Monday, September 27, 2010

Barcodes on TV is not the answer

From the comfort of their sofas, mobile-phone users can scan a bar code embedded in commercials on certain evening shows on Bravo and instantly obtain additional information about a product and a discount to buy it.

The 45-second commercials by the online fashion retailer Bluefly show snippets of its “Closet Confessions” interviews with designers and celebrities like Bethenny Frankel, who appeared on “The Real Housewives of New York City,” and the Olympic figure skater Johnny Weir.

When the cellphone is pointed at the on-screen bar code, the user is linked to a complete closet-baring episode, which can run as long as five minutes, and offered a $30 discount on a $150 purchase at, which sells designer and other branded clothing and accessories.

The idea is brave, but not convenient.
Depending on your distance to TV and the size of your TV you have to get close to the TV, hold your phone still and try to scan the barcode. Even if the image would be big enough for doing the scan without getting up, the scan is hard to do because of the bright TV backlight.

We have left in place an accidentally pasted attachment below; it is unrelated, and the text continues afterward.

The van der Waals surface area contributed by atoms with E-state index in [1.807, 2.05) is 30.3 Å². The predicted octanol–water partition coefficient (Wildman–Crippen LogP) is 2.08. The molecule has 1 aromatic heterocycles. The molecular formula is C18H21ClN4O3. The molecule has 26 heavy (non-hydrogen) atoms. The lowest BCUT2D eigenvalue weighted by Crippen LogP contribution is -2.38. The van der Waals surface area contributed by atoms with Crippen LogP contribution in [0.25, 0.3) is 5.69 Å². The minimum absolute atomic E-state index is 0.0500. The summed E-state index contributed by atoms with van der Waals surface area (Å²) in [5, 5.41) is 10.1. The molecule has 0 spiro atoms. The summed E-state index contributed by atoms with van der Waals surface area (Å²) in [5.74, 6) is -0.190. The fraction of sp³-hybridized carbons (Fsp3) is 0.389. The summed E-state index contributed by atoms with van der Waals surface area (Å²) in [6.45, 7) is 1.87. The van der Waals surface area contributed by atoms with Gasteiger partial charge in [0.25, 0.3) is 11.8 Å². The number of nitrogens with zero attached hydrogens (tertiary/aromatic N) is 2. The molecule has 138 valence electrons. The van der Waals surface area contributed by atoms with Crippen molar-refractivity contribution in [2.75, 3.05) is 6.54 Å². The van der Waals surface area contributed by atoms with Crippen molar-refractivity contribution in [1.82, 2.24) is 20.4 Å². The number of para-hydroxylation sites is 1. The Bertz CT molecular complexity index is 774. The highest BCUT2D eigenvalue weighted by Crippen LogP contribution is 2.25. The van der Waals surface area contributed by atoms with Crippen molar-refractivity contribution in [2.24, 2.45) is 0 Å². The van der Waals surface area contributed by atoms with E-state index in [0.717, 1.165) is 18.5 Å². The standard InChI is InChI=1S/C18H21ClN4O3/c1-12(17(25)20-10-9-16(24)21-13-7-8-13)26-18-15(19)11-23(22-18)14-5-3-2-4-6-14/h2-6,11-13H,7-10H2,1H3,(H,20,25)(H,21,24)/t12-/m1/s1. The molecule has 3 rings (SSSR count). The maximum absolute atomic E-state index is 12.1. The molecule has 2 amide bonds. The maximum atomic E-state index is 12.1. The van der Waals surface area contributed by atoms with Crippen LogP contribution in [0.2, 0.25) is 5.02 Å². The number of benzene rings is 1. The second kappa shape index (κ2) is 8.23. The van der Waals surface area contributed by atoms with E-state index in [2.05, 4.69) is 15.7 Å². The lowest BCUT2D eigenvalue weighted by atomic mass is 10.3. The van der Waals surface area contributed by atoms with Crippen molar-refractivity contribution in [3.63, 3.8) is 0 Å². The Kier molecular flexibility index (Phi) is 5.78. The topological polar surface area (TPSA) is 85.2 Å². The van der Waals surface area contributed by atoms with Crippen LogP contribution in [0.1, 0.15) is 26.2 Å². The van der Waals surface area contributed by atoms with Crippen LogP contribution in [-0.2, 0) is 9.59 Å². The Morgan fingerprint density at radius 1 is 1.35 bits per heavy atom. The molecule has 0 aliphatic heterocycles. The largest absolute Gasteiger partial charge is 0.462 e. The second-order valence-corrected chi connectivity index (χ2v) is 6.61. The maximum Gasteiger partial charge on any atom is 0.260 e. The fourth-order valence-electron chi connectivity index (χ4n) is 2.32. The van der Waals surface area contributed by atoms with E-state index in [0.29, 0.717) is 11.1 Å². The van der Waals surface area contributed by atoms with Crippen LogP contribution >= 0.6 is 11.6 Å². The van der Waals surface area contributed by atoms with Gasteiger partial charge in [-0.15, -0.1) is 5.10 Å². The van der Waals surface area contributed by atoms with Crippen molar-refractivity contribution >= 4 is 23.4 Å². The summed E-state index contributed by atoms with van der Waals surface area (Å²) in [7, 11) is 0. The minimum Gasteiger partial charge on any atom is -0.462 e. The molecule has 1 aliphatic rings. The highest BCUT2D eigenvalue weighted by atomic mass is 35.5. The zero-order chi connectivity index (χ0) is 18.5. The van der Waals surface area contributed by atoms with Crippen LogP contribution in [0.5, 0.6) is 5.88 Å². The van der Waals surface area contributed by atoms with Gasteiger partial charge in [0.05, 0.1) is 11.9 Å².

Shazam and SciFi have the better approach by using sound. Shazam is a famous application to record some music and then get the author, group and song name back (their DB has over 1 Billion songs). But since a few weeks Shazam is offering with SciFi the ability to record a few seconds of (as example) Eureka and as a result the user gets extra info back (see one of my older blogs).

It is much more convenient and easier to use. The consumer does not need to get up or hold the phone in a weird position to get results.

Barcodes are great and have their place in our life, like product packages or print media where no sound is available. But TV commercials should not depend on barcodes. Most phones don't have a barcode reader, the consumer has to download it the first time, same for shazam. But shazam has already over 75 million users and 20 million smart phone users, more than any barcode app has.

And then there is the problem that in the US is no standard for 2 dimensional barcodes (qr codes). Microsoft has their color codes, some have only two color codes and then there is a third version which is a combination of both.
In Europe and Japan QR codes are regulated to one standard.

We will see more integration of mobile and TV and maybe all devices and Advertisement will follow us from device to device utilizing sound not barcodes.

- Posted using My iPad

Location:W Laurel St,Tampa,United States

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